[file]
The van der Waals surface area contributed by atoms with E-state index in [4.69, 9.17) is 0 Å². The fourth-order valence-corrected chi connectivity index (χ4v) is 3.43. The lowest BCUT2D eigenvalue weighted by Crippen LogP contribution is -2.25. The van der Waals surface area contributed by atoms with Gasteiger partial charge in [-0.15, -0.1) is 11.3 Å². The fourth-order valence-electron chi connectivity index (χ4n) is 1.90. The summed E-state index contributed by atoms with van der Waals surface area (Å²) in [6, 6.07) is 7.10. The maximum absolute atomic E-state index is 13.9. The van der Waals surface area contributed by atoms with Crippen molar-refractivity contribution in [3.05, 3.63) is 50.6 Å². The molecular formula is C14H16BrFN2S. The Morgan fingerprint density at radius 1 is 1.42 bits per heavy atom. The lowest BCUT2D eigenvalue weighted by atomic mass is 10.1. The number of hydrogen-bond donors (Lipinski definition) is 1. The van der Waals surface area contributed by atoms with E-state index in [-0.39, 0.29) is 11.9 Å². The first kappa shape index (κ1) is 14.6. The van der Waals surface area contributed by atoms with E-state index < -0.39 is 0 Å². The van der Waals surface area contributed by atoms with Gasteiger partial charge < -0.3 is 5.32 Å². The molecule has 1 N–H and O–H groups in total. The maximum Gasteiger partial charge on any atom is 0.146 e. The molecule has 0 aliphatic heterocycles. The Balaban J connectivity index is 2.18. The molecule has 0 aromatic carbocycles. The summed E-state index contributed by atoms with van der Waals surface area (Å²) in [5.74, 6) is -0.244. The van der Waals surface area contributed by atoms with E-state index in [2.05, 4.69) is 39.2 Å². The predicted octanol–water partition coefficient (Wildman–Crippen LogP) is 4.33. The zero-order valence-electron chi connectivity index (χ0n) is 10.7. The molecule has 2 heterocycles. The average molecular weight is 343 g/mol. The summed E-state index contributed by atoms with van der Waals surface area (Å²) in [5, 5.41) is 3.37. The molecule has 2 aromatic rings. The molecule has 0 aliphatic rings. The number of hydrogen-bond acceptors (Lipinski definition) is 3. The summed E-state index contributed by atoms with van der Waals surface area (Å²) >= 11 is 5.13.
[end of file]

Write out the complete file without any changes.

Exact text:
The van der Waals surface area contributed by atoms with E-state index in [4.69, 9.17) is 0 Å². The fourth-order valence-corrected chi connectivity index (χ4v) is 3.43. The lowest BCUT2D eigenvalue weighted by Crippen LogP contribution is -2.25. The van der Waals surface area contributed by atoms with Gasteiger partial charge in [-0.15, -0.1) is 11.3 Å². The fourth-order valence-electron chi connectivity index (χ4n) is 1.90. The summed E-state index contributed by atoms with van der Waals surface area (Å²) in [6, 6.07) is 7.10. The maximum absolute atomic E-state index is 13.9. The van der Waals surface area contributed by atoms with Crippen molar-refractivity contribution in [3.05, 3.63) is 50.6 Å². The molecular formula is C14H16BrFN2S. The Morgan fingerprint density at radius 1 is 1.42 bits per heavy atom. The lowest BCUT2D eigenvalue weighted by atomic mass is 10.1. The number of hydrogen-bond donors (Lipinski definition) is 1. The van der Waals surface area contributed by atoms with E-state index in [-0.39, 0.29) is 11.9 Å². The first kappa shape index (κ1) is 14.6. The van der Waals surface area contributed by atoms with E-state index < -0.39 is 0 Å². The van der Waals surface area contributed by atoms with Gasteiger partial charge < -0.3 is 5.32 Å². The molecule has 1 N–H and O–H groups in total. The maximum Gasteiger partial charge on any atom is 0.146 e. The molecule has 0 aliphatic heterocycles. The Balaban J connectivity index is 2.18. The molecule has 0 aromatic carbocycles. The summed E-state index contributed by atoms with van der Waals surface area (Å²) in [5.74, 6) is -0.244. The van der Waals surface area contributed by atoms with E-state index in [2.05, 4.69) is 39.2 Å². The predicted octanol–water partition coefficient (Wildman–Crippen LogP) is 4.33. The zero-order valence-electron chi connectivity index (χ0n) is 10.7. The molecule has 2 heterocycles. The average molecular weight is 343 g/mol. The summed E-state index contributed by atoms with van der Waals surface area (Å²) in [5, 5.41) is 3.37. The molecule has 2 aromatic rings. The molecule has 0 aliphatic rings. The number of hydrogen-bond acceptors (Lipinski definition) is 3. The summed E-state index contributed by atoms with van der Waals surface area (Å²) >= 11 is 5.13.